The Culinary Institute of America’s staff and trustees gathered in San Antonio Oct. 9 to unveil the institution’s expanded third campus, which was created to highlight Latin cuisine and foster diversity in foodservice.
The CIA, based in Hyde Park, N.Y., and with a satellite campus at Greystone in St. Helena, Calif., has expanded its Pearl Brewery facilities in San Antonio from 5,000 square feet to 30,000 square feet and is offering an array of culinary programs with an emphasis on Latin American cuisines.
In remarks, Cameron Mitchell, chairman of the CIA’s board of trustees, called it an “historic day,” adding that the new campus continues “the CIA’s longstanding legacy of leadership in the culinary world.”
The new campus and scholarship endowment is funded with a $35 million gift from the foundation of San Antonio businessman Kit Goldsbury, whose Silver Ventures Inc. is developing the multi-use former Pearl Brewery site that serves as home to the expanded campus. Goldsbury is the former owner of the Pace picante sauce company.
Tim Ryan, president of the CIA, said the “San Antonio native and philanthropist with a lifelong passion for Latin American food wanted to give back to his home town and the industry he loved so much.”
Goldsbury’s gift led the CIA to create the campus in 2007, and the campus now offers a 30-week culinary-arts certification program. Ryan said the dream was two-pronged: “Part one was to provide an education to young people, especially young Latinos, so that they could become future leaders in the foodservice industry,” he said during ribbon-cutting ceremonies. “Part two was to promote the true quality, depth and breadth of Latino cuisines in the United States.”
The new campus includes two stories of new buildings on the Pearl Brewery grounds. The first floor offers three teaching kitchens, two skills kitchens and a Latin kitchen that has a wood-fired oven. The second floor features offices, classrooms, a professional bakeshop that is sponsored by Dunkin’ Donuts, as well as a demonstration theater and conference space that can accommodate 350.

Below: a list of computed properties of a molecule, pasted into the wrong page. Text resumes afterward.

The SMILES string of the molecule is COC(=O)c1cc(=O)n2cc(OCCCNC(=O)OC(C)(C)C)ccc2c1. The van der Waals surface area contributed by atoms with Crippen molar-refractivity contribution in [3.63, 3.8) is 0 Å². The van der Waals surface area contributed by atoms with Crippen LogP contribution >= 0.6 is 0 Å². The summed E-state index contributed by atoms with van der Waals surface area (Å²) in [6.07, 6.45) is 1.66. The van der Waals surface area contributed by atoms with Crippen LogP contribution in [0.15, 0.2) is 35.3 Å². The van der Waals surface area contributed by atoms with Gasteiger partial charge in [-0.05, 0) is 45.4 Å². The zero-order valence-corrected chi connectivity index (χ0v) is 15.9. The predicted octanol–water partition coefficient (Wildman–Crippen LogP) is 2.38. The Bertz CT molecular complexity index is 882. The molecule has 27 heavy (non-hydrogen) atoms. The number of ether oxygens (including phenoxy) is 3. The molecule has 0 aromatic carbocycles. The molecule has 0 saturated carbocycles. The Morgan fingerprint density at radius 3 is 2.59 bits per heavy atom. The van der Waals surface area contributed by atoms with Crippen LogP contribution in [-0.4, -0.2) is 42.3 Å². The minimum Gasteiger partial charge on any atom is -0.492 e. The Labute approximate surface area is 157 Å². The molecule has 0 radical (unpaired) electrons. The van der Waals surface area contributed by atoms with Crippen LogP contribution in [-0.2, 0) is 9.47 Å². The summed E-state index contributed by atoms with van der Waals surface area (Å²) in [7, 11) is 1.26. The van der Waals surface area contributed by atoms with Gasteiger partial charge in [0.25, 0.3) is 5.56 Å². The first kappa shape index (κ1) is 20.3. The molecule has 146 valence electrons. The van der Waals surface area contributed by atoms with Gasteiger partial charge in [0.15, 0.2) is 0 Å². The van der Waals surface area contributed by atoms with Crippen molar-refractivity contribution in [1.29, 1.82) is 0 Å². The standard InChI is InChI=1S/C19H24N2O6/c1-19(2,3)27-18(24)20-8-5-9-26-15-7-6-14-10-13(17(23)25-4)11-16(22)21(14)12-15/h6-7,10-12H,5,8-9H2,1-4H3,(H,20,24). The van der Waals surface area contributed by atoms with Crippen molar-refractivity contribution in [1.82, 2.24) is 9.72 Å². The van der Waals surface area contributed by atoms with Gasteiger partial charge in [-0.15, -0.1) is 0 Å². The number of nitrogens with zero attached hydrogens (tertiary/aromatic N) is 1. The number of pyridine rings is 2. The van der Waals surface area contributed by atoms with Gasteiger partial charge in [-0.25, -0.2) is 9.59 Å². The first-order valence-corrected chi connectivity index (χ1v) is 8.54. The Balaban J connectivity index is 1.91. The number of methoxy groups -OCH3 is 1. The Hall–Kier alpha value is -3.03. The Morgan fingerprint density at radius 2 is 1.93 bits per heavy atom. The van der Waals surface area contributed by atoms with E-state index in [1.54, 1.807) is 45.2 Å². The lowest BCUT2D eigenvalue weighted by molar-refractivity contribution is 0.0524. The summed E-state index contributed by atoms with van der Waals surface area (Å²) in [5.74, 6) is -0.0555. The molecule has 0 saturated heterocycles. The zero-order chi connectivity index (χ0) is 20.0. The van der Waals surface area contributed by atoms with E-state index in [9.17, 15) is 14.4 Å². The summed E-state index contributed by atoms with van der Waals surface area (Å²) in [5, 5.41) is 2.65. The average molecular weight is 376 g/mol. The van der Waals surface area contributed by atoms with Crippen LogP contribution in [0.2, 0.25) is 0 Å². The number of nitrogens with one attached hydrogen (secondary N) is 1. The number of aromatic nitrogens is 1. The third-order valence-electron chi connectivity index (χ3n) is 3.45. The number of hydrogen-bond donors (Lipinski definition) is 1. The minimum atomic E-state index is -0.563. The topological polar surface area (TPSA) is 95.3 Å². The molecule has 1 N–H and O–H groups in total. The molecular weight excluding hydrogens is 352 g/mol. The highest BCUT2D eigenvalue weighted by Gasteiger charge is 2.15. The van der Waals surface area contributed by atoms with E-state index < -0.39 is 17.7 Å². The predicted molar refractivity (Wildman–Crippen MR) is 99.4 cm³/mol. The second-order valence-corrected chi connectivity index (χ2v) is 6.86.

The site also includes an extensive outdoor kitchen featuring a wood-fired clay comal, a parilla grill and an in-ground barbecue pit, which will help in teaching indigenous cooking techniques of Mexico and the rest of Latin America.
“There is a reality we want to change” Ryan said. “That reality is that, depending on where in the country you live, somewhere between 25 to 75 percent of the kitchen and restaurant workers in foodservice are of Latino origin. However, just a small fraction of that talented population, at present, rises through the ranks to leadership or ownership positions, mostly because they lack the required formal education.”
The campus also houses the Center for Foods of the Americas, a division of the CIA that staffs two researchers doing original documentation of cooking methods in Latin America.
“So today, we are all here to support an important mission: to elevate Latin American cuisines to their rightful places among the great cuisines of the world,” Ryan said, adding that the partnership with Goldsbury and his Silver Ventures had led to “a significant scholarship program to help these young people have an access to formal education.”
About $23 million of Goldsbury’s gift has been set aside for the “El Sueno” — Spanish for “The Dream” — scholarship program.
Many see San Antonio as a “gateway to Latin America,” said Julian Castro, mayor of San Antonio, who thanked the CIA and its board for expanding the campus and “cultivating a wonderful relationship with our city.”
Contact Ron Ruggless at [email protected].